An Alternate View of the Global Terrorism Index 2018
By Philip Agbese
“Statistics without context are meaningless” – Dr Kelvin Kemm
The Global Terrorism Index 2018 is out. The annual report, published since 2000 by the Institute for Economics and Peace (IEP), monitors trends in terrorism worldwide.
Since the 2018 edition was published there has been a flurry of interest around it. Whether this interest is to adapt the report for good or evil purposes is up to a lot of factors, especially the agenda of the interested party.
A first layer of interest is the media, which in the digital age now includes bloggers, social media handles and online platforms. The concern of this group is to grab attention irrespective of the cost of doing so to society. The more negative and dismal the more people are likely to pick interest in reading the story, which translates into audiences sizes, readership, number of hits and other parameters that make bad news into good news for the bottom-line of any news organization.
It was therefore no surprise that the predominant trend in the headlines is that Nigeria retained a third position on the index.
If the local news media and bloggers had to sell headlines their international counterparts are after validation. They had been putting out stories that create the impression that Nigeria is one expansive graveyard, where citizens die several times over on daily basis from terror attacks. They will now be able to point to the Global Terrorism Index 2018 to validate their several stories about an unstable Nigeria. Interestingly, these stories from the international media form a chunk of the inputs that went into producing the Index. So the entire process is one self-replicating gig.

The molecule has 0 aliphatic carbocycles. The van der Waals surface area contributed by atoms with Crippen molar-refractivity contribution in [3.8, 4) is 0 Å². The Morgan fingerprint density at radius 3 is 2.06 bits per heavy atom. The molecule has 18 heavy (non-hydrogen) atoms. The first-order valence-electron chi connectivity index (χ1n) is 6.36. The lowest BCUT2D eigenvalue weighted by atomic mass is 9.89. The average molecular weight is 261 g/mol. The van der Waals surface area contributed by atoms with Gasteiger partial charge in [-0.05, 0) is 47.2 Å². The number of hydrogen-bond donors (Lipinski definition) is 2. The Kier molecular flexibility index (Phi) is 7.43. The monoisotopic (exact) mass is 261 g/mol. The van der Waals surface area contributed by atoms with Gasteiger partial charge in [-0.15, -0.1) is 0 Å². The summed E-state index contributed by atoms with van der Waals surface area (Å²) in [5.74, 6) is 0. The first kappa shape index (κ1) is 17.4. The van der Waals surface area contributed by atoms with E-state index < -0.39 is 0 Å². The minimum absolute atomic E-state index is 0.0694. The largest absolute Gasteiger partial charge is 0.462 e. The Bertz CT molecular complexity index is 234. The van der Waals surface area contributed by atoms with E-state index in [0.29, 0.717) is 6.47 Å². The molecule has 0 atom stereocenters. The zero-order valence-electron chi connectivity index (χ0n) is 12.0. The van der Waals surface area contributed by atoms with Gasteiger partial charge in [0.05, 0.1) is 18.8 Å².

Of course there are the opposition activists that are celebrating Nigeria’s retention of slot number three as justification for whatever verbal and media attacks they had launched against the government of the day, including see the report as redemption for the instances in which the more extreme ones among them passively or actively supported terrorists against the state so that they have something to accuse the government of not doing enough to provide security.
Client states will also incorporate the Index in their assessment of countries. Whenever they need to get at the authorities in Nigeria is a matter of riding on the Index to issue ‘travel advisory’ that tells their nationals that the country is unsafe as a travel destination. In the past, such advisories have negatively impacted Nigeria – dampen investors’ confidence thereby contributing to poverty, which in turn fuels terrorism. The client nations that would exploit the index do so not for the benefit of Nigeria but to advance their own causes.
The ultimate winner in the Index are the terrorists, who it stopped short of romanticizing, the crimes they commit against human existence are veneered to appear like legitimate acts. The woes of hapless citizens in the affected areas could worsen as the terrorists would share the document with their members and hold some sort of SWOT design thinking sessions. What better gift can come the way of avowed killers other than a document put together by persons reputed to be expert asserting them to be among the leading killer groups on the planet?